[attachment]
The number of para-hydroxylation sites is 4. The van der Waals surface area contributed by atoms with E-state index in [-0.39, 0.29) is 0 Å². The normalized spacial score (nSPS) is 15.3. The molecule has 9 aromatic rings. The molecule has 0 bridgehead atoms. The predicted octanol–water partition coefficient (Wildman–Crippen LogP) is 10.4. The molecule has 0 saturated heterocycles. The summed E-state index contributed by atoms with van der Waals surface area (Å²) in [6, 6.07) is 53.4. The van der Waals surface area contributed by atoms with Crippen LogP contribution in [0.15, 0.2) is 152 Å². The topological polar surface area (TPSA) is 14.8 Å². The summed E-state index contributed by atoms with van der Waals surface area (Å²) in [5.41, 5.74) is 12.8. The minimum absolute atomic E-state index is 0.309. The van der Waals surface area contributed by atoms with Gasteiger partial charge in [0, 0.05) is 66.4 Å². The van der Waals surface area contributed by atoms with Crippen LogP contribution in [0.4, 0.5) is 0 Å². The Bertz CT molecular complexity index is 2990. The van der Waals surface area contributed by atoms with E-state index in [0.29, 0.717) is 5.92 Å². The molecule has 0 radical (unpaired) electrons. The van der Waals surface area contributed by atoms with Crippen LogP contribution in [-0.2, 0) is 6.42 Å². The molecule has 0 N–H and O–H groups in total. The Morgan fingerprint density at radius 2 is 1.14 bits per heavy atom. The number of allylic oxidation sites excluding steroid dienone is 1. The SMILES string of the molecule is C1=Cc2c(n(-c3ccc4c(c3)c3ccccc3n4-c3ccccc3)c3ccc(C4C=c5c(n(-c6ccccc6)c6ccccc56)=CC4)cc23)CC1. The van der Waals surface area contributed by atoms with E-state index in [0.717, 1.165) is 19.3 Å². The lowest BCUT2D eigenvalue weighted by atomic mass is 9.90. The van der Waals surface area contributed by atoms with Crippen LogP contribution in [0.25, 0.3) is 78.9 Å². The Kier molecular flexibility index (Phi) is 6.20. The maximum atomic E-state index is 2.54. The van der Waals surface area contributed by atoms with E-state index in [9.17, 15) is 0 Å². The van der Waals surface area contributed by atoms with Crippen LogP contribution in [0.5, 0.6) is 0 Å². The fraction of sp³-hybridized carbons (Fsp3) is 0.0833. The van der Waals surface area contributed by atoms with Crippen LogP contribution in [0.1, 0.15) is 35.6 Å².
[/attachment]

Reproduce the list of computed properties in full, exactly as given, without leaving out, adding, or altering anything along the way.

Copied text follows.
The number of para-hydroxylation sites is 4. The van der Waals surface area contributed by atoms with E-state index in [-0.39, 0.29) is 0 Å². The normalized spacial score (nSPS) is 15.3. The molecule has 9 aromatic rings. The molecule has 0 bridgehead atoms. The predicted octanol–water partition coefficient (Wildman–Crippen LogP) is 10.4. The molecule has 0 saturated heterocycles. The summed E-state index contributed by atoms with van der Waals surface area (Å²) in [6, 6.07) is 53.4. The van der Waals surface area contributed by atoms with Crippen LogP contribution in [0.15, 0.2) is 152 Å². The topological polar surface area (TPSA) is 14.8 Å². The summed E-state index contributed by atoms with van der Waals surface area (Å²) in [5.41, 5.74) is 12.8. The minimum absolute atomic E-state index is 0.309. The van der Waals surface area contributed by atoms with Gasteiger partial charge in [0, 0.05) is 66.4 Å². The van der Waals surface area contributed by atoms with Crippen LogP contribution in [0.4, 0.5) is 0 Å². The Bertz CT molecular complexity index is 2990. The van der Waals surface area contributed by atoms with E-state index in [0.29, 0.717) is 5.92 Å². The molecule has 0 radical (unpaired) electrons. The van der Waals surface area contributed by atoms with Crippen LogP contribution in [-0.2, 0) is 6.42 Å². The molecule has 0 N–H and O–H groups in total. The Morgan fingerprint density at radius 2 is 1.14 bits per heavy atom. The number of allylic oxidation sites excluding steroid dienone is 1. The SMILES string of the molecule is C1=Cc2c(n(-c3ccc4c(c3)c3ccccc3n4-c3ccccc3)c3ccc(C4C=c5c(n(-c6ccccc6)c6ccccc56)=CC4)cc23)CC1. The van der Waals surface area contributed by atoms with E-state index in [0.717, 1.165) is 19.3 Å². The lowest BCUT2D eigenvalue weighted by atomic mass is 9.90. The van der Waals surface area contributed by atoms with Crippen LogP contribution in [0.25, 0.3) is 78.9 Å². The Kier molecular flexibility index (Phi) is 6.20. The maximum atomic E-state index is 2.54. The van der Waals surface area contributed by atoms with E-state index in [9.17, 15) is 0 Å². The van der Waals surface area contributed by atoms with Crippen LogP contribution in [0.5, 0.6) is 0 Å². The fraction of sp³-hybridized carbons (Fsp3) is 0.0833. The van der Waals surface area contributed by atoms with Crippen LogP contribution in [0.1, 0.15) is 35.6 Å².